TOP 10 YOUNG ADULT NOVELS WITH MULTIPLE POINTS OF VIEW BY ELLA LEE

Nerdy Book Club

Many books are told through the eyes and mind of one person, whose opinions sway the storyline in to what the events and situations were like for them. But there is more than one side to every story. The following books are told by two or sometimes more perspectives.

Each one of these books also cover many current issues that young adults face today. Ranging from grief, mental health, suicide, gun violence and domestic violence, these novels discuss topics that should be talked about more often. However, just like life, these books are also filled with love, friendship, support, inspiration and optimism.

It’s hard to explain how in love I was with the following books whilst reading them. Heart wrenching, inspiring and raw, I thoroughly enjoyed hearing the stories of multiple diverse characters in these young adult books told by multiple perspectives.

All The Bright Places – Jennifer Niven

All…

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title: Tight author: Torrey Maldonado date: Nancy Paulsen Books; 2018 main character: Bryan middle grade fiction Bryan lives with his parents and sister, Ava, in Brooklyn. Mom works in a social service agency where Bryan often spends time after school. Bryan truly loves his mom and enjoys spending time with her. He loves his dad […]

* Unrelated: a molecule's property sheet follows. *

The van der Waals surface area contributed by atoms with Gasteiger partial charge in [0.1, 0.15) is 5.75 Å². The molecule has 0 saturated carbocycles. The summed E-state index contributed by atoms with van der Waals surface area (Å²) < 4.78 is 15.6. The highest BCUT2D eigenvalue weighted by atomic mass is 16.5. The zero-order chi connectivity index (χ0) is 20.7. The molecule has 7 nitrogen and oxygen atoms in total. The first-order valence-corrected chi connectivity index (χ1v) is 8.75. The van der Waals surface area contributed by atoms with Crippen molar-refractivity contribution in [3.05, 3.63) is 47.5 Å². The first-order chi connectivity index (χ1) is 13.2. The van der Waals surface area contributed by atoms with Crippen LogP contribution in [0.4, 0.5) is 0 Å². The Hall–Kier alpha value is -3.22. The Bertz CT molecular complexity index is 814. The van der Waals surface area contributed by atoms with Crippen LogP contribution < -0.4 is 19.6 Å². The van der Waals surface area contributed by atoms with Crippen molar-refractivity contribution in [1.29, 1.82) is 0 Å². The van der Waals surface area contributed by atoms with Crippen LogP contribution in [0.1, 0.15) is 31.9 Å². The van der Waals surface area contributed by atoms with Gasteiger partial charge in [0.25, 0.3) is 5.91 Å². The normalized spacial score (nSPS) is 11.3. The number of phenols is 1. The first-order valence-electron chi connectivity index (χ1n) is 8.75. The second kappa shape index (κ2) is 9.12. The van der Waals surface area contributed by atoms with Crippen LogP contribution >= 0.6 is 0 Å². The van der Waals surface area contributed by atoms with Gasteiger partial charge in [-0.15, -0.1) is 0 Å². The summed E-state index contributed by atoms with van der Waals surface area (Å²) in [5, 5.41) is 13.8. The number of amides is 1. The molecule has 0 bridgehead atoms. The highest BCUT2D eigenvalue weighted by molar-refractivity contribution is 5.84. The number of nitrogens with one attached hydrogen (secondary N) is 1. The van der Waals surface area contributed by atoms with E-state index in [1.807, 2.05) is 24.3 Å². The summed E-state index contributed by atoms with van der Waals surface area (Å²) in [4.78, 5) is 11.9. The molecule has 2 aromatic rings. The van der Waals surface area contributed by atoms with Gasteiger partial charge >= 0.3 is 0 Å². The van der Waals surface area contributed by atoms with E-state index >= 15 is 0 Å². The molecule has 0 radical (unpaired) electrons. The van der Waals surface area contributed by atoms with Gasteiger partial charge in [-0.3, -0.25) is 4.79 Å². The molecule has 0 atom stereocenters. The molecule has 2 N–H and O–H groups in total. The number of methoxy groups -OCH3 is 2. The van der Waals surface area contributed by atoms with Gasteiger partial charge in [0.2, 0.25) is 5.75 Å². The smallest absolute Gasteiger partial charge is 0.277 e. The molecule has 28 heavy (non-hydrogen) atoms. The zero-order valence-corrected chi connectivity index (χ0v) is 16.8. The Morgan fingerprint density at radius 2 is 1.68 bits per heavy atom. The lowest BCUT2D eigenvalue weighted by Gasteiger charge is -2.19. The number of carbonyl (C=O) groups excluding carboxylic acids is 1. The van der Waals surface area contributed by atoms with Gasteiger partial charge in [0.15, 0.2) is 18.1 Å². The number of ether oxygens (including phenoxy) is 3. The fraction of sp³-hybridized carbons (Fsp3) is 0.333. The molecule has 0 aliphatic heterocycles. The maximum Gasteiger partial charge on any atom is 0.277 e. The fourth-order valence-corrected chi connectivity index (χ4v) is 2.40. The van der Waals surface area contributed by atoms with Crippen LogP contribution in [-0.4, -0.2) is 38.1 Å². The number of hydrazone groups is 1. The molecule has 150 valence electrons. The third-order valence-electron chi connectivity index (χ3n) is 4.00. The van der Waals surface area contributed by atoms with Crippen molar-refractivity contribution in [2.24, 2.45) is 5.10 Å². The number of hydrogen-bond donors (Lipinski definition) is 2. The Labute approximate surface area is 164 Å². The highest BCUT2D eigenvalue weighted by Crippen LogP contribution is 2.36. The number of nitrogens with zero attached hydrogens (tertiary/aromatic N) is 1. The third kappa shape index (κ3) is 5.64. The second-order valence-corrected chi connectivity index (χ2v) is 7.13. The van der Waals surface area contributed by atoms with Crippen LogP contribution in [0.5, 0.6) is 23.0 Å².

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Sunday Morning Reads — CrazyQuiltEdi

Edi Campbell presents the sad statistical information on books about and/or written by African Americans that were published in recent years.

This is a really brief post to look at some of the numbers for 2018. If you haven’t seen it yet, do look at the list of 2018 MG & YA books published in the US that recently posted on Zetta Elliott’s blog. We work together at the end of each year building from […]

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Book Review: The Radius of Us by Marie Marquardt

Latinxs in Kid Lit

Reviewed by Elena Foulis

The Radius of Us CoverDESCRIPTION OF THE BOOK: Ninety seconds can change a life ― not just daily routine, but who you are as a person. Gretchen Asher knows this, because that’s how long a stranger held her body to the ground. When a car sped toward them and Gretchen’s attacker told her to run, she recognized a surprising terror in his eyes. And now she doesn’t even recognize herself.

Ninety seconds can change a life ― not just the place you live, but the person others think you are. Phoenix Flores Flores knows this, because months after setting off toward the U.S. / Mexico border in search of safety for his brother, he finally walked out of detention. But Phoenix didn’t just trade a perilous barrio in El Salvador for a leafy suburb in Atlanta. He became that person ― the one his new neighbors crossed the street to…

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Day 26: Eloise Greenfield

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I knew that Eloise Greenfield loved me. As a child, I pored over HONEY, I LOVE over and over again, and could hear the words of her poems just as if she were right next to me, speaking to me, chatting with my mother and grandmother, reminding me that I was special, powerful, beautiful, and fully LOVED.